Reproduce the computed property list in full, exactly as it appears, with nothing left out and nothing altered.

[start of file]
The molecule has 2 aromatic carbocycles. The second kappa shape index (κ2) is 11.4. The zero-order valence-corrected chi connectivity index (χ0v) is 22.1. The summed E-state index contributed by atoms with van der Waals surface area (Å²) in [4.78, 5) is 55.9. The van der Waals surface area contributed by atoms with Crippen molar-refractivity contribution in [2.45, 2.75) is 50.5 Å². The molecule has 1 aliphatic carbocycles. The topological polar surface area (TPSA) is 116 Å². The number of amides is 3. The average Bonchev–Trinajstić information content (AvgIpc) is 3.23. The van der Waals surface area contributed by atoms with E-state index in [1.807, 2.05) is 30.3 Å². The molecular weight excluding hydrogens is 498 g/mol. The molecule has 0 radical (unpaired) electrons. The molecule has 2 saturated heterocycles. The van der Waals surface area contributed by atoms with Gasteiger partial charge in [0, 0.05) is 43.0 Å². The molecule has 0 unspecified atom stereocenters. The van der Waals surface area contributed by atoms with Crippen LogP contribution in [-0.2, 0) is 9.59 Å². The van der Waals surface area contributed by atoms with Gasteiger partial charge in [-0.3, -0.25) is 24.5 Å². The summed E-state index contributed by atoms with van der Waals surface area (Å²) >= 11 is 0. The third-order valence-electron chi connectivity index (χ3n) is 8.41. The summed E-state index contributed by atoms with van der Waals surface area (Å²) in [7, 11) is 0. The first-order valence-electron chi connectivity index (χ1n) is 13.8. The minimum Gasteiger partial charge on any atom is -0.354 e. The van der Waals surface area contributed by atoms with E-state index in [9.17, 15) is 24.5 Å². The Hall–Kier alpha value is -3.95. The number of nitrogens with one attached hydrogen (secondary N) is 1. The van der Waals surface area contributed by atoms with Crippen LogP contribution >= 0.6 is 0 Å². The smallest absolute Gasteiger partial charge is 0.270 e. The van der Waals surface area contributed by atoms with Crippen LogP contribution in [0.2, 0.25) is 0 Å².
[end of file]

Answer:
The molecule has 2 aromatic carbocycles. The second kappa shape index (κ2) is 11.4. The zero-order valence-corrected chi connectivity index (χ0v) is 22.1. The summed E-state index contributed by atoms with van der Waals surface area (Å²) in [4.78, 5) is 55.9. The van der Waals surface area contributed by atoms with Crippen molar-refractivity contribution in [2.45, 2.75) is 50.5 Å². The molecule has 1 aliphatic carbocycles. The topological polar surface area (TPSA) is 116 Å². The number of amides is 3. The average Bonchev–Trinajstić information content (AvgIpc) is 3.23. The van der Waals surface area contributed by atoms with E-state index in [1.807, 2.05) is 30.3 Å². The molecular weight excluding hydrogens is 498 g/mol. The molecule has 0 radical (unpaired) electrons. The molecule has 2 saturated heterocycles. The van der Waals surface area contributed by atoms with Gasteiger partial charge in [0, 0.05) is 43.0 Å². The molecule has 0 unspecified atom stereocenters. The van der Waals surface area contributed by atoms with Crippen LogP contribution in [-0.2, 0) is 9.59 Å². The van der Waals surface area contributed by atoms with Gasteiger partial charge in [-0.3, -0.25) is 24.5 Å². The summed E-state index contributed by atoms with van der Waals surface area (Å²) >= 11 is 0. The third-order valence-electron chi connectivity index (χ3n) is 8.41. The summed E-state index contributed by atoms with van der Waals surface area (Å²) in [7, 11) is 0. The first-order valence-electron chi connectivity index (χ1n) is 13.8. The minimum Gasteiger partial charge on any atom is -0.354 e. The van der Waals surface area contributed by atoms with E-state index in [9.17, 15) is 24.5 Å². The Hall–Kier alpha value is -3.95. The number of nitrogens with one attached hydrogen (secondary N) is 1. The van der Waals surface area contributed by atoms with Crippen LogP contribution >= 0.6 is 0 Å². The smallest absolute Gasteiger partial charge is 0.270 e. The van der Waals surface area contributed by atoms with Crippen LogP contribution in [0.2, 0.25) is 0 Å².